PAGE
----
“Words are weapons. They blast big bloody holes in the world. And words are bricks. Say something out loud and it starts turning solid. Say it loud enough and it becomes a wall you can’t get through.” ―Richard Kadrey
As late as the 16th century it was commonly believed that an Angelic language existed. Supposedly, God used this Angelic language to create the world and to name all things in existence. It was the same language that Adam used in Eden to speak with God and angels.
As the story goes, the Angelic language was lost after Adam and Eve were exiled from the Garden. It wasn’t until many generations later that the Angelic language was restored to Earth when the patriarch Enoch was allowed to record it in a book. Very inconveniently, this book was lost in Noah’s Great Flood.
I can’t help thinking that hope for us humans to communicate perfectly with each other disappeared with that book. Most days it seems that all we have is our feeble intellect and our imperfect language to make sense of existence and to relate with one another.
Professor Leonard Rubenstein knows this: “Language does not describe the world we see: We see the world language describes.”
Scriptures contain many stories regarding the power of words. The first chapter and verse in John tells us, “In the beginning was the Word, and the Word was with God, and the Word was God.”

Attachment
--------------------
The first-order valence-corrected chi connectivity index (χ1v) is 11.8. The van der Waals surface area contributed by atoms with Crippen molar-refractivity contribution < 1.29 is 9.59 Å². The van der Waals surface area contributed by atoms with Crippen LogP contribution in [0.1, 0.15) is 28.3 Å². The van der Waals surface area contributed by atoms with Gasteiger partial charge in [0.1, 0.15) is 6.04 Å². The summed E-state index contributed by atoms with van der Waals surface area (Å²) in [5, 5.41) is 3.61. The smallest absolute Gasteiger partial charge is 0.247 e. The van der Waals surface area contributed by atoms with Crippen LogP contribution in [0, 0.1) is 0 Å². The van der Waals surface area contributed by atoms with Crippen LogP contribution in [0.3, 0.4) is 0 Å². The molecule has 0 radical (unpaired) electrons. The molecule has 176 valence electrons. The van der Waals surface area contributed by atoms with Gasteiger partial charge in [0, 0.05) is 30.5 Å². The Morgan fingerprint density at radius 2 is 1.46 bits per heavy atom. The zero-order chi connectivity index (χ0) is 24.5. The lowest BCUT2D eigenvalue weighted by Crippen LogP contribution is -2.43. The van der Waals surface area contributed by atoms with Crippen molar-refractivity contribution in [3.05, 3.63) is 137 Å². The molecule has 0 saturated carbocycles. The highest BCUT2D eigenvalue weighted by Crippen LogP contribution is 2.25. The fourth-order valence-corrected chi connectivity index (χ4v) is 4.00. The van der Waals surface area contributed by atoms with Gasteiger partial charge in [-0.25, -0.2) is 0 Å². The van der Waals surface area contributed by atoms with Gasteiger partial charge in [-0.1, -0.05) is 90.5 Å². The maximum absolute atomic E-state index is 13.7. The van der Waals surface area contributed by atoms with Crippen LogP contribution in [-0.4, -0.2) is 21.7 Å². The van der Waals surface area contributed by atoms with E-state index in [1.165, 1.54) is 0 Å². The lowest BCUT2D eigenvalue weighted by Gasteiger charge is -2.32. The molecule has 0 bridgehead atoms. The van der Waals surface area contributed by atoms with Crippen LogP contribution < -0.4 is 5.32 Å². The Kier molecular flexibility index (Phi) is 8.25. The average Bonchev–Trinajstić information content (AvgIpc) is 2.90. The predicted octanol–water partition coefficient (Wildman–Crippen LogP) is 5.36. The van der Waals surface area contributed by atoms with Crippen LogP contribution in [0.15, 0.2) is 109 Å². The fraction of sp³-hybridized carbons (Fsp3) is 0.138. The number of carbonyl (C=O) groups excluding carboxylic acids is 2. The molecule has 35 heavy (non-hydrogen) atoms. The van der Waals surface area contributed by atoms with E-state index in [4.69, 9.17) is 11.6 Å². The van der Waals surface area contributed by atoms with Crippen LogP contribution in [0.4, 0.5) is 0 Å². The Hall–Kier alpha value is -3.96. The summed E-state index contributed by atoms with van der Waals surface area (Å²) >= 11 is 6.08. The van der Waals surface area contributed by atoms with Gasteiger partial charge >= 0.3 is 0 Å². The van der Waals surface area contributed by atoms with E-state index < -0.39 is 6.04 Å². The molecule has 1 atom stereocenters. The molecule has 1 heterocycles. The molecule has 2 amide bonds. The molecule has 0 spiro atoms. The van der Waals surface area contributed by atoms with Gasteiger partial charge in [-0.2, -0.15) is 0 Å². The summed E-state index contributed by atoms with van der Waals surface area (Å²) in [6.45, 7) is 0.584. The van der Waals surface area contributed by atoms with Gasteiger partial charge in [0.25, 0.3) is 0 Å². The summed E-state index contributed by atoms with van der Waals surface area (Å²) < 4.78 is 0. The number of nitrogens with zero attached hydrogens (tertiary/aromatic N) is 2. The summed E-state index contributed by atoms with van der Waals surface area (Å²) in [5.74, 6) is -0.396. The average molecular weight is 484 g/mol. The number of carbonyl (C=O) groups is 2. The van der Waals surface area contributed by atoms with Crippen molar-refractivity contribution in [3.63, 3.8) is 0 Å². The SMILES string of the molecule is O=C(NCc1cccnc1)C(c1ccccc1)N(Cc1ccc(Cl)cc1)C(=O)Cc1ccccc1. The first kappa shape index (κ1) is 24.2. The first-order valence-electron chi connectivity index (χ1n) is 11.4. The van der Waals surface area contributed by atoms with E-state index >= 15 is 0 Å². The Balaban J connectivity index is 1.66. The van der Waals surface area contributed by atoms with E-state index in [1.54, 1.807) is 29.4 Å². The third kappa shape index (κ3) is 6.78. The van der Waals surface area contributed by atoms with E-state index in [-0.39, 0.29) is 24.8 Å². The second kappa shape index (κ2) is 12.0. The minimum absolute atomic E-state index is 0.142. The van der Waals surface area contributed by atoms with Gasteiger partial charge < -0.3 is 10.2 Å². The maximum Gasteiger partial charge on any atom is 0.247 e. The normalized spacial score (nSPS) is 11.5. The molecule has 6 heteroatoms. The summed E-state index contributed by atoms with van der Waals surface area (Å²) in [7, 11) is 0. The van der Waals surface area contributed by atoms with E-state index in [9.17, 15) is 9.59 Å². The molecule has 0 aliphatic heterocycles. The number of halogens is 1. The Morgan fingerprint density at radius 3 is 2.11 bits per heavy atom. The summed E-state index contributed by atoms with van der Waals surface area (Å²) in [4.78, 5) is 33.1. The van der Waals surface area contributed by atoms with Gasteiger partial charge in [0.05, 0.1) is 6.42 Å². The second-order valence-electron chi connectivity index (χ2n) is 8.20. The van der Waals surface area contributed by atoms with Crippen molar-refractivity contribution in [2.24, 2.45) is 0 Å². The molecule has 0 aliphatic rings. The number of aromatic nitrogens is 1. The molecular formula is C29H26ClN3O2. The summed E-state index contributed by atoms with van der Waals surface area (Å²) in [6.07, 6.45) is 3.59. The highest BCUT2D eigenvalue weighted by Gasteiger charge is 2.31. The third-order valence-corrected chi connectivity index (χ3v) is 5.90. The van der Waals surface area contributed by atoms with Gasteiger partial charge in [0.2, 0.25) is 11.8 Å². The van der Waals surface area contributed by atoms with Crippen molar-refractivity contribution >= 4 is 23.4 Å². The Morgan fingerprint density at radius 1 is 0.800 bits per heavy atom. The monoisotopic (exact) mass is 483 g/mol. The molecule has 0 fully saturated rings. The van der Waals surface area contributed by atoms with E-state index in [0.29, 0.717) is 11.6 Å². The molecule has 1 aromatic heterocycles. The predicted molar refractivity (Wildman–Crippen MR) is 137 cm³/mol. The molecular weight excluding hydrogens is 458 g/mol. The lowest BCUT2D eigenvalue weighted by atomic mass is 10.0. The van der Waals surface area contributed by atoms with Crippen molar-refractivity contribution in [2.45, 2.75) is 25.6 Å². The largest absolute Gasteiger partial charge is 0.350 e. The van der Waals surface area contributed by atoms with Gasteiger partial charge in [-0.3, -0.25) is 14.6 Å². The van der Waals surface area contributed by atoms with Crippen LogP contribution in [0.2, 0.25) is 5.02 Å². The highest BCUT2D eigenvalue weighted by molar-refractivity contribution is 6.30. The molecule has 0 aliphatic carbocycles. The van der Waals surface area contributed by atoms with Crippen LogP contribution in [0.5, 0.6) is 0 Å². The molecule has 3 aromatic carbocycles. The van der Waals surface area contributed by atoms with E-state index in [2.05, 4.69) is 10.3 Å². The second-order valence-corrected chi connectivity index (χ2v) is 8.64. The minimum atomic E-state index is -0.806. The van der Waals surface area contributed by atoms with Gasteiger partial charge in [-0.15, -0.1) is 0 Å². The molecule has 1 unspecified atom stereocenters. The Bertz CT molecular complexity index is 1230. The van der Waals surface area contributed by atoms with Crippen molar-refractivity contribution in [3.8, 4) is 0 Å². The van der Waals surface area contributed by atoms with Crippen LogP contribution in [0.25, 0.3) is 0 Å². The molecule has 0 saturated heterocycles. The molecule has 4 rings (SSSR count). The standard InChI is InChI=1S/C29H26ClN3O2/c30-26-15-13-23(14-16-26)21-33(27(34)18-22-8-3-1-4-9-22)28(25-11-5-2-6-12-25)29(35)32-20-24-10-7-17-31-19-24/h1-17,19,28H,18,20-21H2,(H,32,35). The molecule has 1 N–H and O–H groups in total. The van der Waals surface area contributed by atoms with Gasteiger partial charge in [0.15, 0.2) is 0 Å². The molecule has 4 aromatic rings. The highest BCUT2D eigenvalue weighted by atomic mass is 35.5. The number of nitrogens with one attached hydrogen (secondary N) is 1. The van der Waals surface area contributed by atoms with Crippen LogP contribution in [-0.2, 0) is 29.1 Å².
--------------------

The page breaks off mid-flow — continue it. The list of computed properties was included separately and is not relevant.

I’m not sure what that means exactly— the Word was God— but it sounds significant, and it points to the reality that words have tremendous power.
It aligns with a Hindu teaching that each word contains power to create, sustain or destroy.
As children in Sunday school we’re taught many other examples of the power of words— Jesus commanding the blind to see, the lame to walk and the dead to rise. The account of Jesus commanding stormy seas to calm, or sending demons from a man possessed into a herd of swine.
But very often we forget the power and value of words. We would do well to practice Gandhi’s direction, “Speak only if it improves upon the silence.”
Jewish mysticism teaches that our souls have three garments— thought, language and action— and that God has given us the faculty of language specifically in order to put our thoughts into words and to then use those words to serve and uplift others.
Think for a moment about how amazing that is— that’s why we have words— to carry our thoughts to bless and assist other people.
Author Molly Friedenfeld tells us, “There is great power in our words, because they are thoughts to which we have given additional energy by speaking them aloud so another person can know them.”
May we recognize the power and potential of words and always strive to use them to improve our own lives and the lives of others.